A NAIT alum's experience fighting fires in Fort McMurray

The fire didn’t get the better of Justin Birch (Automotive Service Technician ’14), but when he stopped at NAIT the morning of May 9 to check in on his classes – still in the protective gear he wore in Fort McMurray – you could tell the massive blaze came close.

After 5 days of fighting fires, delivering supplies and fixing trucks up north, the 23-year-old volunteer firefighter (also an Automotive Service Technician instructor at the time) was groggy for lack of sleep. He stole about 6 hours here and there over a 40-plus hour shift. His hands were blackened by ash and dirt, his hair stiff with it. The scent of wood smoke hung about him.

“Do I smell?” he asked, desensitized to it.

Told that his classes were covered, he left Main Campus, headed home and cleaned up. Then he crashed. Birch slept 18 hours straight, got up for a bit, then hit the sack for 13 more. We talked to him after he returned to teach his 4th year apprentices and asked him to tell us what it was like playing a role in the largest fire evacuation in Alberta’s history.

A view of the fire from the highway.

I got a text mid-coffee break [at NAIT; Wednesday, May 4] that they needed guys, supplies and fuel brought up there and anything could help. I took baby formula, diapers, food, socks, underwear, toilet paper and anything that was needed. I took fuel. The supplies were all donations.

When I got there and unloaded everything, I was put in gear and started fighting fires. The fires were all over. They ranged from inside town in neighbourhoods to outside town in the forests.

The hardest thing about being up there was no sleep. I ended up going 44, 46 hours without any sleep. Then I finally got an hour in the truck. I was able to put my head down and then there was a call – another fire started up or a hot spot needed dowsing. Or go get a tank of fuel for the trucks.

Not everyone can be a first responder; it takes a certain mindset. You’ve got to be able to persevere and put your head down and keep on going. But the support from everyone else you’re there with [helps]. You’re not alone. If everyone’s on board and you get support, you can get through anything.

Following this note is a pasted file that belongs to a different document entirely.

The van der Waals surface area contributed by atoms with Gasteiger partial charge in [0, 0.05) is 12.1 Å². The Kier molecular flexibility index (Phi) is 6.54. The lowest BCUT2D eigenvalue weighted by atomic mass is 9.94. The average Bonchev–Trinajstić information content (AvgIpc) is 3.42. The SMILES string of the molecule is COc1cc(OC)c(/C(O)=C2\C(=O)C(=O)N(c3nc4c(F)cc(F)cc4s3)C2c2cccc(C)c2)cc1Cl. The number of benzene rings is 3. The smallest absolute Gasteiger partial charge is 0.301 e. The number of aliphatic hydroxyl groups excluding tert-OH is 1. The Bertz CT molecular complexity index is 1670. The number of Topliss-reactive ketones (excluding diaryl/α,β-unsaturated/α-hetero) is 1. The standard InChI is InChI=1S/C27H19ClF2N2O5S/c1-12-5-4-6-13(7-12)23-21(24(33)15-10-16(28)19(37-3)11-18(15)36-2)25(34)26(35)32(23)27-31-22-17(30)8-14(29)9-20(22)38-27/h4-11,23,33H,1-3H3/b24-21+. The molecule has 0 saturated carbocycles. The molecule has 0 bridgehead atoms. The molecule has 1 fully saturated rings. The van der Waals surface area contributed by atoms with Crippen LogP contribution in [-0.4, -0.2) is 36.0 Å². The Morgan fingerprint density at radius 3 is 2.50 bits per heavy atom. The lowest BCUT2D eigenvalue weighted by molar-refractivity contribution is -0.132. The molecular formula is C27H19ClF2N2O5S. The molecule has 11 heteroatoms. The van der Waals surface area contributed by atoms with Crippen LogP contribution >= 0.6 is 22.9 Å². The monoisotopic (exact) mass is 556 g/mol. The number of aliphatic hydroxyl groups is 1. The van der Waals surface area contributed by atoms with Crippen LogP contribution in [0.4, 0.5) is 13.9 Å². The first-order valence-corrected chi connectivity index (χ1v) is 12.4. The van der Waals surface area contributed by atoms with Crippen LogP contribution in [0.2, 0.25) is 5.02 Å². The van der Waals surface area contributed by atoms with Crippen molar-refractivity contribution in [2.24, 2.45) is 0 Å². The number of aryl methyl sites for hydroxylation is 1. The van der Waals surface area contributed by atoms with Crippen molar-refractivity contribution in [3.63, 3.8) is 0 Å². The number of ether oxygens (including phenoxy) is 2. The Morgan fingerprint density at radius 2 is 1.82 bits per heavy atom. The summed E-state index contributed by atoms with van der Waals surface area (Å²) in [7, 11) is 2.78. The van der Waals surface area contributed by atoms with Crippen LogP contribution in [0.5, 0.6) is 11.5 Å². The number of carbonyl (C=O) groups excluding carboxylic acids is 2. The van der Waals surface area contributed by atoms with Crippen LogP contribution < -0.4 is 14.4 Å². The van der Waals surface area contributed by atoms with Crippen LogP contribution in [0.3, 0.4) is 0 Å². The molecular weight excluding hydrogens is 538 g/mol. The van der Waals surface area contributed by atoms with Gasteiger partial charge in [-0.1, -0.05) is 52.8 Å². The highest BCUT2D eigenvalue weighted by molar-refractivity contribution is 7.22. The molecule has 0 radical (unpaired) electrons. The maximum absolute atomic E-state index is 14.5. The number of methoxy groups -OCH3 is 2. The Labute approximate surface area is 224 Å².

Driving through town was the crazy part. There’s no one there. Half the town was out of power. There’s car after car after car in the ditch, just left there, windows down, half with the keys still in them and the lights on. I drove past a city bus that was in the middle of the meridian. The lights were still on and it was running. It was almost like a zombie movie, with the smoke and the haze.

Empty streets of Fort McMurray after the evacuation.

The media plays a big role in what Fort McMurray looks like and how bad it was – and it was bad – but the majority of buildings are still standing. I feel that, within due time, they’ll rebuild, and they’ll rebuild stronger and better.

After I got back and I was told I wasn’t needed at NAIT, that they had my spot covered, I went and tried to clean up. I decided to get my hair cut. I thought it would be easier to get it cut and cleaned and then have a shower. When I got there the barber told me I had to get a buzz cut because have my hair was singed. Part of my eyebrows were, as well. I didn’t even realize it. So when they were cutting it, it all fell out as one clump, all singed together.

I had a few nightmares when I came back. I was so tired and sleep deprived. I was still on edge. Are you going to get woken up, mid-sleep, to evacuate the camp? But I feel a lot better that I was able to make a difference. I felt that – having my training and my knowledge – that sitting by and just watching the news was the wrong thing to do.

Seeing the amount of firefighters that showed up from other municipalities, the volunteers, was just astounding. It was awesome to see that everyone pulls together – everyone staying strong. It was like Alberta was one giant family.

As told to Scott Messenger

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